HANOVER — It was a bit like Christmas in July for member towns of the South Shore Regional School Committee as the district finished fiscal 2022 with a surplus of about $1.1 million, according to Secretary/Treasurer James Coughlin at the committee’s virtual meeting on Wednesday, July 20.
Assessments for the 2023 fiscal year are being reduced — by $13,486 in Whitman and by $9,074 in Hanson — according to the $740,00 credited from surplus revenue, totaling $65,000 among all eight member communities.
“We haven’t given the towns back any money in a few years because of all these ongoing projects, [but] it was decided that we could give the towns back the $65,000 of our surplus,” Coughlin said.
The $65,000 was being returned proportionally based on each town’s current enrollment, where the motion is based on the three-year rolling numbers to calculate the debt service impact for member towns.
That budget had earmarked $70,000 for debt service and interest payments because it was not known at the time that the Massachusetts School Building Authority (MSBA) was “coming into the picture.
“Bottom line is we spend about $13 million for the year,” Coughlin said, noting that it was based on debt service calculations using a three-year enrollment average. “The amount of the refunds might be off a little bit.”
One of the nine budget transfers voted on July 20 encumbered $1,016,747.98 from the 2022 non-resident tuition to reduce the 2022-23 assessments to member towns. Hanson will get $9,555 back and Whitman will be refunded $17,328.
“Pretty much, this time of the year, we go through the process about what did the [fiscal] year look like?” Coughlin said. “As you can imagine, during the last month of the year, we’re moving money and spending money where we need it, knowing we have surpluses in various accounts.”
Coughlin noting that the budget is 98-percent closed, with “just a couple of stragglers.” The district was able to place about $103,000 in it’s excess and deficiency account.
Superintendent/director Dr. Thomas J. Hickey said he has been in touch with MSBA that day about when they would be discussing the renovation and expansion project that week. The authority is expected to be in touch in a few weeks to discuss the viability study concerning program and enrollment projections, as the MSBA is waiting for feedback from the Department of Elementary and Secondary Education (DESE) before they begin any bid process for an owner/project manager.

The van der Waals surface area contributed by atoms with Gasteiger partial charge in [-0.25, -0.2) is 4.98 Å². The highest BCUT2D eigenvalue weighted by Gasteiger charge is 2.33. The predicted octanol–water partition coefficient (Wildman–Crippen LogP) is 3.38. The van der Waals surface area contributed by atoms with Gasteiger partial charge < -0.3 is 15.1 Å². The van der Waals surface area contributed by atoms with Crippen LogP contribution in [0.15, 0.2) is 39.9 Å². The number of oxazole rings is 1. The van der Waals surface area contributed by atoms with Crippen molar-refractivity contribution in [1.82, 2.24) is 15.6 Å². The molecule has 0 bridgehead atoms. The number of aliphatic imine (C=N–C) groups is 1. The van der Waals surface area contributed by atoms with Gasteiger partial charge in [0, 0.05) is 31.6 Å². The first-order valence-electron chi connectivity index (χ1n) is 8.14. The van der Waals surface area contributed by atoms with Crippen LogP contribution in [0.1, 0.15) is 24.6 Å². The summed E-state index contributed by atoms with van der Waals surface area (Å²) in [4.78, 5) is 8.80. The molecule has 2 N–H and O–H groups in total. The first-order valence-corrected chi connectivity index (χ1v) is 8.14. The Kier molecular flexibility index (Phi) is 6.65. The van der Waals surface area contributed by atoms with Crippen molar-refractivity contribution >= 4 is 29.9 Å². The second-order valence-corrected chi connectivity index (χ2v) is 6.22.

“There is no reasonable timeline to bring this before town meetings in the fall,” Hickey said, indicating that Marshfield is not likely to be joining the district before the fall town meetings.
Hickey recommended lowering FY23 assessments because we would not be borrowing any money in FY23 while going through the MSBA process.
“There’s no reason to charge the towns money that we know we’re not going to spend.”
It was also the first year-end closure for a new payroll clerk, who did a fantastic job, he said. The school’s purchasing agent has also been handling more bids than is usual.
The committee voted unanimously to approve all the warrant transfers sought.
Coughlin reminded members that $14.6 million and brought in about $14.9 million — $319,000 over the budgeted amount. Anticipated expenses were underspent any more than $855,000. The district received $748,000 in regional transportation reimbursement.
The committee also voted to transfer funds to various functions and had $103,000 to invest in the excess and deficiency line item.
“Everything’s in good shape,” he said.
CARES funding for COVID expenses received through Plymouth County held in an enterprise account for the two years the district received still has a balance of $190,000, but as they go through the process of transferring the funds for items in the regular budget closes out the CARES Act funds, and invoiced all member towns for their share district’s costs, holding that in an enterprise account for the two years CARES Act funds were being received.
Teacher pay for the summer is part of the June expenditures — a little over $2 million, that reflects summer payroll, with a larger than normal number of people requesting lump-sum salaries in June.
A couple of them are retiring, and not returning in the fall, he explained.
Among other transfers approved was the shifting of $740,000 never spent to surplus revenue because issues such as supply chain delays that affected long-range planning.
“We’re putting this money back in the pot,’ Coughlin said. Still another transfer involved $920,000 from surplus revenue for the purchase of property in order to expand the campus to allow the expansion and renovation process to continue easier. They also encumbered $387,000 from surplus revenue to begin that expansion work and $230,000 for building renovations and repairs — including expansion of the cafeteria, upgrading security doors and paving/sidewalk upgrades, among other work. Another transfer was for $114,000 to purchase equipment and supplies.